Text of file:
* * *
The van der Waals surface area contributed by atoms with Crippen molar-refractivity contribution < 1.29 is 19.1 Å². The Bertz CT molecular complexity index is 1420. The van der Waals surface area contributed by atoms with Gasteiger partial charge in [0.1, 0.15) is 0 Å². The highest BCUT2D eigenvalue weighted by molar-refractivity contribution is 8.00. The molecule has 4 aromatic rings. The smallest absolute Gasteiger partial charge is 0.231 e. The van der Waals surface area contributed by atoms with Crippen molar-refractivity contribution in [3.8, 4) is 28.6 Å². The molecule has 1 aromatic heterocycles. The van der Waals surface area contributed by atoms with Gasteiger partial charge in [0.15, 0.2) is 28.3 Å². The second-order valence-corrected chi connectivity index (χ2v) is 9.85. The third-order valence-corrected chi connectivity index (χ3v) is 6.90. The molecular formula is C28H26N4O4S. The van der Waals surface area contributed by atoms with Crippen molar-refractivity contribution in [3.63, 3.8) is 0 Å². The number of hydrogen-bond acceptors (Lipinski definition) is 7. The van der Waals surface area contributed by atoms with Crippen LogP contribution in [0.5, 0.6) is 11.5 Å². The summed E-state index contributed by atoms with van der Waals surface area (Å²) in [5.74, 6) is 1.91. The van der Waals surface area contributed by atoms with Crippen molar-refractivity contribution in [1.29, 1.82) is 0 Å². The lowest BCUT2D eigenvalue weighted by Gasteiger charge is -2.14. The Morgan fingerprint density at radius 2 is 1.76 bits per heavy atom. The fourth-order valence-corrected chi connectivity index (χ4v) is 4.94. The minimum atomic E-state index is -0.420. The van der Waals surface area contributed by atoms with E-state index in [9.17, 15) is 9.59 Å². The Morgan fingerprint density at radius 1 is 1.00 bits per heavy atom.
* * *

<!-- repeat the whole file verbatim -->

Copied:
The van der Waals surface area contributed by atoms with Crippen molar-refractivity contribution < 1.29 is 19.1 Å². The Bertz CT molecular complexity index is 1420. The van der Waals surface area contributed by atoms with Gasteiger partial charge in [0.1, 0.15) is 0 Å². The highest BCUT2D eigenvalue weighted by molar-refractivity contribution is 8.00. The molecule has 4 aromatic rings. The smallest absolute Gasteiger partial charge is 0.231 e. The van der Waals surface area contributed by atoms with Crippen molar-refractivity contribution in [3.8, 4) is 28.6 Å². The molecule has 1 aromatic heterocycles. The van der Waals surface area contributed by atoms with Gasteiger partial charge in [0.15, 0.2) is 28.3 Å². The second-order valence-corrected chi connectivity index (χ2v) is 9.85. The third-order valence-corrected chi connectivity index (χ3v) is 6.90. The molecular formula is C28H26N4O4S. The van der Waals surface area contributed by atoms with Crippen molar-refractivity contribution in [3.63, 3.8) is 0 Å². The number of hydrogen-bond acceptors (Lipinski definition) is 7. The van der Waals surface area contributed by atoms with Crippen LogP contribution in [0.5, 0.6) is 11.5 Å². The summed E-state index contributed by atoms with van der Waals surface area (Å²) in [5.74, 6) is 1.91. The van der Waals surface area contributed by atoms with Crippen molar-refractivity contribution in [1.29, 1.82) is 0 Å². The lowest BCUT2D eigenvalue weighted by Gasteiger charge is -2.14. The Morgan fingerprint density at radius 2 is 1.76 bits per heavy atom. The fourth-order valence-corrected chi connectivity index (χ4v) is 4.94. The minimum atomic E-state index is -0.420. The van der Waals surface area contributed by atoms with E-state index in [9.17, 15) is 9.59 Å². The Morgan fingerprint density at radius 1 is 1.00 bits per heavy atom.